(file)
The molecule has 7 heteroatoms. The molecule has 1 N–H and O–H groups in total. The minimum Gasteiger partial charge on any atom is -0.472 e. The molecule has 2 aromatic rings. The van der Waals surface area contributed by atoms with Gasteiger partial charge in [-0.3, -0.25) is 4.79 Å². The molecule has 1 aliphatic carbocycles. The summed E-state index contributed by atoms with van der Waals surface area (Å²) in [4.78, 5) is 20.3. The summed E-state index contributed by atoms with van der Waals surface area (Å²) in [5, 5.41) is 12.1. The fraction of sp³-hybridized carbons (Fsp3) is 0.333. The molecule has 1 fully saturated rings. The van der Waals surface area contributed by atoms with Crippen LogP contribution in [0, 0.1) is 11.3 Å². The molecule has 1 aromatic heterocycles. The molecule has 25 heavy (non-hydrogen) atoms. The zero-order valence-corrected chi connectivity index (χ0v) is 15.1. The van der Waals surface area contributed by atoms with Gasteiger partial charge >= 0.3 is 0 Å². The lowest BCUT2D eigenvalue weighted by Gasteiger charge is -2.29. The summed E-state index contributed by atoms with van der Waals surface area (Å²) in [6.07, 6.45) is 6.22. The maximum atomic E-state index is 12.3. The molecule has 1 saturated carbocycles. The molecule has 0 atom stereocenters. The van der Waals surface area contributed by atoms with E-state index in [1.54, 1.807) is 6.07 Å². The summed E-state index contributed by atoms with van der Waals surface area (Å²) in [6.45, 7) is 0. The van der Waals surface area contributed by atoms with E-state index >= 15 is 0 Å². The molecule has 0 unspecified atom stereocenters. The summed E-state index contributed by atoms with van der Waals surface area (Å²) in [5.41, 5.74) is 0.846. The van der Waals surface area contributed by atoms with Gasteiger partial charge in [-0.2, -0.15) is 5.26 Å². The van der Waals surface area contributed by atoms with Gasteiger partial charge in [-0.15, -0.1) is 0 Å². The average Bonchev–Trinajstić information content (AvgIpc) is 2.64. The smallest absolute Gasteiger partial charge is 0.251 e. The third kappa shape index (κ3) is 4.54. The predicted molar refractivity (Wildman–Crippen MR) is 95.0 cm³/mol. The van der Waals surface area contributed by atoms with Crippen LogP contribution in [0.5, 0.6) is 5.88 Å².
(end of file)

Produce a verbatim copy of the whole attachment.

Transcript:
The molecule has 7 heteroatoms. The molecule has 1 N–H and O–H groups in total. The minimum Gasteiger partial charge on any atom is -0.472 e. The molecule has 2 aromatic rings. The van der Waals surface area contributed by atoms with Gasteiger partial charge in [-0.3, -0.25) is 4.79 Å². The molecule has 1 aliphatic carbocycles. The summed E-state index contributed by atoms with van der Waals surface area (Å²) in [4.78, 5) is 20.3. The summed E-state index contributed by atoms with van der Waals surface area (Å²) in [5, 5.41) is 12.1. The fraction of sp³-hybridized carbons (Fsp3) is 0.333. The molecule has 1 fully saturated rings. The van der Waals surface area contributed by atoms with Crippen LogP contribution in [0, 0.1) is 11.3 Å². The molecule has 1 aromatic heterocycles. The molecule has 25 heavy (non-hydrogen) atoms. The zero-order valence-corrected chi connectivity index (χ0v) is 15.1. The van der Waals surface area contributed by atoms with Gasteiger partial charge >= 0.3 is 0 Å². The lowest BCUT2D eigenvalue weighted by Gasteiger charge is -2.29. The summed E-state index contributed by atoms with van der Waals surface area (Å²) in [6.07, 6.45) is 6.22. The maximum atomic E-state index is 12.3. The molecule has 1 saturated carbocycles. The molecule has 0 atom stereocenters. The van der Waals surface area contributed by atoms with E-state index in [1.54, 1.807) is 6.07 Å². The summed E-state index contributed by atoms with van der Waals surface area (Å²) in [6.45, 7) is 0. The van der Waals surface area contributed by atoms with E-state index >= 15 is 0 Å². The molecule has 0 unspecified atom stereocenters. The summed E-state index contributed by atoms with van der Waals surface area (Å²) in [5.41, 5.74) is 0.846. The van der Waals surface area contributed by atoms with Gasteiger partial charge in [-0.2, -0.15) is 5.26 Å². The van der Waals surface area contributed by atoms with Gasteiger partial charge in [-0.15, -0.1) is 0 Å². The average Bonchev–Trinajstić information content (AvgIpc) is 2.64. The smallest absolute Gasteiger partial charge is 0.251 e. The third kappa shape index (κ3) is 4.54. The predicted molar refractivity (Wildman–Crippen MR) is 95.0 cm³/mol. The van der Waals surface area contributed by atoms with Crippen LogP contribution in [0.5, 0.6) is 5.88 Å².